BRYN MAWR, Pa.--(BUSINESS WIRE)-- Aqua America, Inc. (NYSE: WTR) Chairman Nicholas DeBenedictis said today that investor-owned water and wastewater companies like Aqua America are leading the way in solving America’s water and wastewater utility infrastructure needs. Speaking before the National Association of Regulatory Utility Commissioners (NARUC) at their annual conference in Atlanta, DeBenedictis referred to the more than $300 million Aqua America is investing in infrastructure this year and its plans to invest $1.5 billion over the next five years.
“God continues to give us the water for free, but he’s left the cost of laying the pipe and building the treatment facilities to us,” said DeBenedictis. “Unfortunately, in too many cases many of the treatment facilities and much of the pipe are reaching or have passed the end of their useful life and now is the time to invest in America. Water utilities are the most capital intensive of all the utilities, having to invest more capital per-dollar of revenue earned than any of the utilities including electric, gas, telephone and cable.
“Recent headlines in major national newspapers, supported by data from the U.S. EPA and the American Society of Civil engineers, have provided great detail on the gravity of the problem,” said DeBenedictis.
DeBenedictis said that although the state of our nation’s drinking water and wastewater systems is grim, it’s not all bad news. “We have a great chance to make lemonade out of lemons and that’s what we’re doing at Aqua America.
“When you look at what types of companies are actually putting their dollars and cents into the U.S. economy, the large regulated utilities are right there leading the way. And if you look further at how we’re investing those dollars—replacing aged water mains and treatment plants for more safe and reliable service to our customers—you will see why utilities like Aqua America have played and will continue to play a key role in the solution to the restoration of our nation’s water and wastewater infrastructure.
“At Aqua America, we have used our strong balance sheet and credit ratings, which have afforded us record low borrowing rates, to access the capital markets so we can rebuild our nation’s water and wastewater systems. With the help of our shareholders—many of whom are attracted to our stock because of the dividend—we have virtually created our own economic stimulus plan, which has had a positive impact on the economies of the areas we serve by creating jobs and a sustainable water and wastewater infrastructure to support business.”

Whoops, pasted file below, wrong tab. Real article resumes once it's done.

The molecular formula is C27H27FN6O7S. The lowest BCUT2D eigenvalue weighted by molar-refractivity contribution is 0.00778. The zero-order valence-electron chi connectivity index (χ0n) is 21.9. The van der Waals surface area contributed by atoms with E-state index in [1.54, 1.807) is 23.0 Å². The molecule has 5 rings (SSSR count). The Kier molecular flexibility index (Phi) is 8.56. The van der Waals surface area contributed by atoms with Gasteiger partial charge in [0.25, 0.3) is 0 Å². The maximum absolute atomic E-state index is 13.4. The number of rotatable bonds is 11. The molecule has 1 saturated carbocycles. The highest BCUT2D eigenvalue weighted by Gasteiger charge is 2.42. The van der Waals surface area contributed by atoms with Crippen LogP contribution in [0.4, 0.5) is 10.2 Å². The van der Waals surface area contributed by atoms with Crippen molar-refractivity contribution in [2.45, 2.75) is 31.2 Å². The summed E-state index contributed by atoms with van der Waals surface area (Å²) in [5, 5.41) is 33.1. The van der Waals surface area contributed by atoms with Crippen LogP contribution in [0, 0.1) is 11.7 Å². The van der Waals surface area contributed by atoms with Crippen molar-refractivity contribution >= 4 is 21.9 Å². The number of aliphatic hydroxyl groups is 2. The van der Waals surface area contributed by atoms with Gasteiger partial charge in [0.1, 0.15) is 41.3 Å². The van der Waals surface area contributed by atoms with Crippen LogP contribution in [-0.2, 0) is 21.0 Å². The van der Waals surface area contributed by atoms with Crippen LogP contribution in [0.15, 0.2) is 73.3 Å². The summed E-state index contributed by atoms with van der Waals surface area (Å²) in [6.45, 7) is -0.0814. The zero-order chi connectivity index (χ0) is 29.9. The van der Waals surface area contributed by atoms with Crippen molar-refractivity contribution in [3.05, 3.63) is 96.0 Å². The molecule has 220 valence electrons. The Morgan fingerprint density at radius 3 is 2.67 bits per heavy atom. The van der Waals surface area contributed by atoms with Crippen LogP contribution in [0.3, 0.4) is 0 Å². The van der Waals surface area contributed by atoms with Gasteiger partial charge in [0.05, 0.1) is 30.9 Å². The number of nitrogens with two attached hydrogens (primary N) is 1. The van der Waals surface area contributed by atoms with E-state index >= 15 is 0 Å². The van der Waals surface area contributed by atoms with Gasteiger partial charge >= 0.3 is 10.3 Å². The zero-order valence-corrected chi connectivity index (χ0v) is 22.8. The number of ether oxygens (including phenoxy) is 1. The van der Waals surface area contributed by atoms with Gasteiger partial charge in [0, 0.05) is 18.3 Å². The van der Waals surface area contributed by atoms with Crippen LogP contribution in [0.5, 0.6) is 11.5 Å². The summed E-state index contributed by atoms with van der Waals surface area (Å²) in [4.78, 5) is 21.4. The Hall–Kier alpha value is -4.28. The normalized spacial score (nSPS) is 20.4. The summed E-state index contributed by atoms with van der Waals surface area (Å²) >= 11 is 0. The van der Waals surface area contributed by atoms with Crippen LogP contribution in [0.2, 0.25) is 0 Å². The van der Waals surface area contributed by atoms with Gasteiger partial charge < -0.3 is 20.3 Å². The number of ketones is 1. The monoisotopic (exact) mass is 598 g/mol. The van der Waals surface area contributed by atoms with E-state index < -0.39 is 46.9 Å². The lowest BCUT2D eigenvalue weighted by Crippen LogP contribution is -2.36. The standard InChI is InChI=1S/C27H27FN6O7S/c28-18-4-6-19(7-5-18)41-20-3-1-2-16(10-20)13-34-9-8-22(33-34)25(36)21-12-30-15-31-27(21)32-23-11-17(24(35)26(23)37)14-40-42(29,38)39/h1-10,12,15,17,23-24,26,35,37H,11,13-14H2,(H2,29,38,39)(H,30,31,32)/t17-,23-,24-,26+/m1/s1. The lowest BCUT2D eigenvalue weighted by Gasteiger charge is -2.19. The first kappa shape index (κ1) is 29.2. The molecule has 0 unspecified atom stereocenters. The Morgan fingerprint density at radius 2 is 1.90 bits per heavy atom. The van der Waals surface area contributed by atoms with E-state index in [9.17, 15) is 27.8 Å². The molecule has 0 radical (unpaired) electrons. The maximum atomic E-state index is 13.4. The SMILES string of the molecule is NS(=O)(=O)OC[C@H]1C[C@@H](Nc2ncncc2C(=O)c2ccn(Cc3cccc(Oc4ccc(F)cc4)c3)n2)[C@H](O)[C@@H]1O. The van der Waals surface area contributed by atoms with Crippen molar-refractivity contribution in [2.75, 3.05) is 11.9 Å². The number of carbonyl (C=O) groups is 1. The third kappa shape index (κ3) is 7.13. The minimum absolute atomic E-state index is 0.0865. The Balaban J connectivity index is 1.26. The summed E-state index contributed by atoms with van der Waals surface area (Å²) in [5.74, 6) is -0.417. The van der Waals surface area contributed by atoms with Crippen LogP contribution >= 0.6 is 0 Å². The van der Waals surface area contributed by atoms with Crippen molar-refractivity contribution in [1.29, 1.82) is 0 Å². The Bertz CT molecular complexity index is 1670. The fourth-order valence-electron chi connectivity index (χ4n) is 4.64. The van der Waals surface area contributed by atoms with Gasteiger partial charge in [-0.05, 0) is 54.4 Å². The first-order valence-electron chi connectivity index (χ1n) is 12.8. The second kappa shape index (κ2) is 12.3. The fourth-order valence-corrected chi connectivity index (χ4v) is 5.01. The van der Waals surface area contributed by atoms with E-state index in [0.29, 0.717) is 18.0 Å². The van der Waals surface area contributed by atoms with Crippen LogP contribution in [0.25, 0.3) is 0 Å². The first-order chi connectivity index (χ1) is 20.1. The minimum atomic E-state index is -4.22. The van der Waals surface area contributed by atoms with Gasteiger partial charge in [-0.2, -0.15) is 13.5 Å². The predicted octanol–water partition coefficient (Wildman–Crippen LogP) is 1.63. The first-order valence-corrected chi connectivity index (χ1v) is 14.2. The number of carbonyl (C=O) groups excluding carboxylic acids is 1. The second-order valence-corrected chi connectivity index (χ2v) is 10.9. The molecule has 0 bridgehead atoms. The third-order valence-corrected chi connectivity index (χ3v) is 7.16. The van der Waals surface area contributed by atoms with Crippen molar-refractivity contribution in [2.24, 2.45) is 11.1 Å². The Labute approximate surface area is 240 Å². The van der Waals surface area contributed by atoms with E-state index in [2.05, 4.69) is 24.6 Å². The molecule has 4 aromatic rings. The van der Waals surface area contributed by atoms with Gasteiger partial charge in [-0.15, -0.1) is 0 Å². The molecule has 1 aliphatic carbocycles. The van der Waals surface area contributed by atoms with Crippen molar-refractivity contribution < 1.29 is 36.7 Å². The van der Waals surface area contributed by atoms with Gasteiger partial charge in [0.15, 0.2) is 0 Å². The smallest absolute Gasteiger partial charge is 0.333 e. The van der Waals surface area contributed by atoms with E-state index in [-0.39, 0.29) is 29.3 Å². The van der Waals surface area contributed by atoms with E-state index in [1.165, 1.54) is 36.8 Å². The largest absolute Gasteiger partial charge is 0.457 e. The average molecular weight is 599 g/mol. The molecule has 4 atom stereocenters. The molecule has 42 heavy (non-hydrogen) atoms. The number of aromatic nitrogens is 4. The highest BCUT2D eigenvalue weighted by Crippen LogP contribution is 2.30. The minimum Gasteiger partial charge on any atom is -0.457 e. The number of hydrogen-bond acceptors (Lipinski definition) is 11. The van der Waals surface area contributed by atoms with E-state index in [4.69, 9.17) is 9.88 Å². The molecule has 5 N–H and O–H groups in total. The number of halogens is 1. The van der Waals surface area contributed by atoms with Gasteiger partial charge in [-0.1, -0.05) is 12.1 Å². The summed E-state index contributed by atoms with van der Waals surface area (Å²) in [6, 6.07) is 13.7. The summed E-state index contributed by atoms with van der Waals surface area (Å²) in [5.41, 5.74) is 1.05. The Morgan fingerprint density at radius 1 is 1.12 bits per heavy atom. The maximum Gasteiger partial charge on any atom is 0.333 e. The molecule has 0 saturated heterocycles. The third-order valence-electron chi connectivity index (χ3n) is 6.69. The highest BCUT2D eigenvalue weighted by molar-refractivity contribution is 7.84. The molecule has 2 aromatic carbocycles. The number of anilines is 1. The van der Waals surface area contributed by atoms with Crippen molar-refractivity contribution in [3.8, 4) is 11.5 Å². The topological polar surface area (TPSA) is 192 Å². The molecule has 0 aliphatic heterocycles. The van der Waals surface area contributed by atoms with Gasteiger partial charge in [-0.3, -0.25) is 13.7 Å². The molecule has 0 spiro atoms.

DeBenedictis said that even after undertaking its major capital investment program, water is still among the cheapest of the utilities at a cost of about a dollar per day. This cost efficiency is important because pricing to pay for all this capital investment is permitted by various state regulatory bodies, which understand the need for consistent investment in the nation’s water infrastructure.
Aqua America is a publicly traded water and wastewater utility holding company with operating subsidiaries serving approximately threemillion people in Pennsylvania, Ohio, North Carolina, Illinois, Texas, New Jersey, New York, Florida, Indiana, Virginia, Maine, Missouri and South Carolina. Aqua America is listed on the New York Stock Exchange under the ticker symbol WTR.
This release contains certain forward-looking statements within the meaning of the Private Securities Litigation Reform Act of 1995, including the Company’s continuation of its strategy for infrastructure improvements, the impact of infrastructure improvements, the Company’s projected capital expenditures, the effect of the Company’s credit rating and balance sheet on its access to capital markets and interest rates, and the role of private water utilities in addressing the nation’s water infrastructure. There are important factors that could cause the actual results to differ materially from those expressed or implied by such forward-looking statements including among others, the company’s ability to access low-interest and tax-exempt financing programs; the company’s ability to realize the benefits from low-interest or tax-exempt financing; the effect of the low-interest financing on the company’s interest expense; the company’s ability to successfully complete its infrastructure projects; general economic business conditions; changes in regulations or regulatory treatment; availability and cost of capital; and other factors discussed in our Annual Report on Form 10-K for the fiscal year ended December 31, 2009, which is on file with the SEC. We undertake no obligation to publicly update or revise any forward-looking statement.